On 8 May, I always read Pēteris Ērmanis' poem about the rejoicing when the War ended -- driven into exile (like my parents -- my mother studied under him in a displaced persons camp), he wept; he saw and felt how happy everyone in Prague and The Hague and Paris was that the horrors brought about by Hitler and Stalin had ended, but he knew all too well that the horrors had only begun for his nation.

Many of the Russian propaganda sites, e.g.,
Komsomolskaya Pravda, stick to the scriptures -- indeed, scripture says that "the Great Patriotic War" started in 1941. Most of the monuments foisted upon us, like one of the memorials here in Daugavpils, bear that date as a beginning, graven in granite -- after all, according to that view, we were "bourgeois" and/or "fascists" until we "voluntarily" joined the Soviet Union. In reality (yes, reality) the Baltic states went to hell when Stalin colluded with his friend Hitler, 22 months before. The gruesome photographs I chose to illustrate this post are from Masļenki -- details here.

Unlike Nazi Germany, Soviet Russia was never defeated. It fell apart due to rot, and so Russia has never faced its history -- unlike Germany, it wasn't forced to. Most of the ethnic Russians in Latvia, like Russia the state, deny the occupation. The idea that we could "let bygones be bygones" doesn't hold water -- Giustino, when he wrote "How do they not know that their former prime minister Jaan Tõnisson was most likely executed by NKVD in 1941?" was sadly prophetic -- rioting Russophones in Estonia tried to torch a
Tõnisson statue last week. The feeble crucifix erected at Masļenki was also set afire some time ago -- the location is now in Russia, and Latvia is about to legitimize that theft.

The illustrious analyst Atis Lejiņš called the day when the Latvian Parliament failed to produce a resolution supporting Estonia the darkest day in the history of our restored independence. It didn't stop there -- even the Writers' Union, once a cradle of the Awakening, failed to adopt such a declaration -- the poetess submitting the resolution, Margita Gūtmane (who heavily influenced me by her writing from adolescence), was derided as "a foreigner" (though she repatriated long ago), and Estonians were called, derisively, "Scandinavians" (this is, I suppose, what Ilves gets back for the nasty comments he made anent Baltic unity some time ago). I guess we're too busy selling out to care about our northern neighbor. Or -- not we but our Government. The film director Laila Pakalniņa read our Prime Minister's words over and over again -- we would like to be as sovereign as, asking whether this was a complex Fenno-Ugric grammatical form or recognition of the fact that we really aren't sovereign... her conclusion was that we could at least support Estonia's sovereignty, though we lack it and though Russia is displeased with its breadth and depth.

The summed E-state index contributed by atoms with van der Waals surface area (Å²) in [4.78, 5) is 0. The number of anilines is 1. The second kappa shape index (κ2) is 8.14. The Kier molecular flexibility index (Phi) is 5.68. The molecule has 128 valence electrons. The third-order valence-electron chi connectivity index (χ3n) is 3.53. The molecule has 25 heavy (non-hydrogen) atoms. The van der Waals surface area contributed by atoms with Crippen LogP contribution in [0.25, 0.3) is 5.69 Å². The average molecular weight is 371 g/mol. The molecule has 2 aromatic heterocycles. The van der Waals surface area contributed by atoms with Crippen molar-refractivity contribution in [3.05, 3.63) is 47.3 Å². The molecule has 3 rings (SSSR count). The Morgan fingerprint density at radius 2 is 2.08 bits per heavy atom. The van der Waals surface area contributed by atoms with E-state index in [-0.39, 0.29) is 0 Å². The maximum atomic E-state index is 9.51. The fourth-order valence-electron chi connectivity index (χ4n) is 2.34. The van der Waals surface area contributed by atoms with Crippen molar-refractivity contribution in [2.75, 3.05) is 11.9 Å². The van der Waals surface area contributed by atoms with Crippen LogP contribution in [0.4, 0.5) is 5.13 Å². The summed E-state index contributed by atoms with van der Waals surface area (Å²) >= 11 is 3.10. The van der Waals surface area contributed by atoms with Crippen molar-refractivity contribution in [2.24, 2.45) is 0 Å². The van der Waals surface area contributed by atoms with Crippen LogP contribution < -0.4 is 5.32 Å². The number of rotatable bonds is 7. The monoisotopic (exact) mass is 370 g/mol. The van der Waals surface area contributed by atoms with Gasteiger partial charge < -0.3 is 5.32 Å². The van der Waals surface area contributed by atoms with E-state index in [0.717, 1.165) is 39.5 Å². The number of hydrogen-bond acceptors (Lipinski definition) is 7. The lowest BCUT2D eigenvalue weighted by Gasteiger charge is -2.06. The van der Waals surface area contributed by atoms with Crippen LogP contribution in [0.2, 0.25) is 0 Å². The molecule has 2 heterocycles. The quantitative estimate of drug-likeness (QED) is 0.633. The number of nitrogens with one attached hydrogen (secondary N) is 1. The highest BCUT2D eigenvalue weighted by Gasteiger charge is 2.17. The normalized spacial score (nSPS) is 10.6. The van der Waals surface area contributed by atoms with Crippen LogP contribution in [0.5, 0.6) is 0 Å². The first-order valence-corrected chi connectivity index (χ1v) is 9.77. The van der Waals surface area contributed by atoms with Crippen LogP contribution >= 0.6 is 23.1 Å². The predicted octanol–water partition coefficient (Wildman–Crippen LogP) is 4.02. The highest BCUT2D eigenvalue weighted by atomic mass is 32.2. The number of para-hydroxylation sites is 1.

So here we are. Some are predicting a televized rebellion on "Victory Day." I think it deeply regrettable that there's so much blasphemy around -- do please forgive me for blaspheming the blasphemers! Russians, and the many others (many Balts included) whose loved ones died in the fight against Nazism, have every right -- and indeed the obligation -- to mourn and respect the sacrifices of their soldiers. The same rights and obligations that Balts (some Russians included) have to mourn the sacrifices of those who served in the Latvian and Estonian Legions in their fight against Bolshevism. What nobody has a right to do is to glorify the murderous imperial behemoth, be it Hitlerite or Stalinist. There is nothing sacred about the falsification of history.

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Blogger Robert The Bruce said...

Excellent post, as (almost) always, Pēteri. I would ask, though, that you consider posting the full text of Ērmanis' poem. It would make for great reading, and deserves to be iemūžināts on the internet.

The tragedy of Litene is most profound. I took a trip through the boondock province of Latgale last summer, and visited the monument at the Brāļu Kapi in Litene. Sadly, I was unable to find the exact spot in the fields where to pay proper respect for those who were so senselessly slaughtered. Perhaps someday there will be a national park, like at Little Bighorn or at Gettysburg.



09 May, 2007 01:43  
Blogger Pēteris Cedriņš said...